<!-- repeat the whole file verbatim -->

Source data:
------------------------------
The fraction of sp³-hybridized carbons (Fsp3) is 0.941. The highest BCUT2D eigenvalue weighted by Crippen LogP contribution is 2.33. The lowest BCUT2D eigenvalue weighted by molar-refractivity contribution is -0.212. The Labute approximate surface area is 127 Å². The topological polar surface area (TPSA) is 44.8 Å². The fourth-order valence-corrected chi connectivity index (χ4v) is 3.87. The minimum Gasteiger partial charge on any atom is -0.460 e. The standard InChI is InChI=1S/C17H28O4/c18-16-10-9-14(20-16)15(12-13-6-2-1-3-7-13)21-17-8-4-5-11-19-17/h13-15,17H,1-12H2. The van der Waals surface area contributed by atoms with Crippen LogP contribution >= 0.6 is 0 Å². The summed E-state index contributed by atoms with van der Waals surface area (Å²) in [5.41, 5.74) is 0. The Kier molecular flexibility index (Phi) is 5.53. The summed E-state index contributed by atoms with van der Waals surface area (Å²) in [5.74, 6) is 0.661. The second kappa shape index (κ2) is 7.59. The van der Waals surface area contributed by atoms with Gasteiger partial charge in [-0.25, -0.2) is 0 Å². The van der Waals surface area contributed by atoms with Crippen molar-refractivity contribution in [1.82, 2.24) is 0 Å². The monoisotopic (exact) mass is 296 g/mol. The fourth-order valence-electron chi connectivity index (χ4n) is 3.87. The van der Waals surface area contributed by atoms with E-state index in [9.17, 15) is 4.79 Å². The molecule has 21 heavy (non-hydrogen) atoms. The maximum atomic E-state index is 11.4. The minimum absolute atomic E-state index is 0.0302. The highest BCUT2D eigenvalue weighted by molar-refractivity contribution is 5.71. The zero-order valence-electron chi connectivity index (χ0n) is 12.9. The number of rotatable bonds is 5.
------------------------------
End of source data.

The fraction of sp³-hybridized carbons (Fsp3) is 0.941. The highest BCUT2D eigenvalue weighted by Crippen LogP contribution is 2.33. The lowest BCUT2D eigenvalue weighted by molar-refractivity contribution is -0.212. The Labute approximate surface area is 127 Å². The topological polar surface area (TPSA) is 44.8 Å². The fourth-order valence-corrected chi connectivity index (χ4v) is 3.87. The minimum Gasteiger partial charge on any atom is -0.460 e. The standard InChI is InChI=1S/C17H28O4/c18-16-10-9-14(20-16)15(12-13-6-2-1-3-7-13)21-17-8-4-5-11-19-17/h13-15,17H,1-12H2. The van der Waals surface area contributed by atoms with Crippen LogP contribution >= 0.6 is 0 Å². The summed E-state index contributed by atoms with van der Waals surface area (Å²) in [5.41, 5.74) is 0. The Kier molecular flexibility index (Phi) is 5.53. The summed E-state index contributed by atoms with van der Waals surface area (Å²) in [5.74, 6) is 0.661. The second kappa shape index (κ2) is 7.59. The van der Waals surface area contributed by atoms with Gasteiger partial charge in [-0.25, -0.2) is 0 Å². The van der Waals surface area contributed by atoms with Crippen molar-refractivity contribution in [1.82, 2.24) is 0 Å². The monoisotopic (exact) mass is 296 g/mol. The fourth-order valence-electron chi connectivity index (χ4n) is 3.87. The van der Waals surface area contributed by atoms with E-state index in [9.17, 15) is 4.79 Å². The molecule has 21 heavy (non-hydrogen) atoms. The maximum atomic E-state index is 11.4. The minimum absolute atomic E-state index is 0.0302. The highest BCUT2D eigenvalue weighted by molar-refractivity contribution is 5.71. The zero-order valence-electron chi connectivity index (χ0n) is 12.9. The number of rotatable bonds is 5.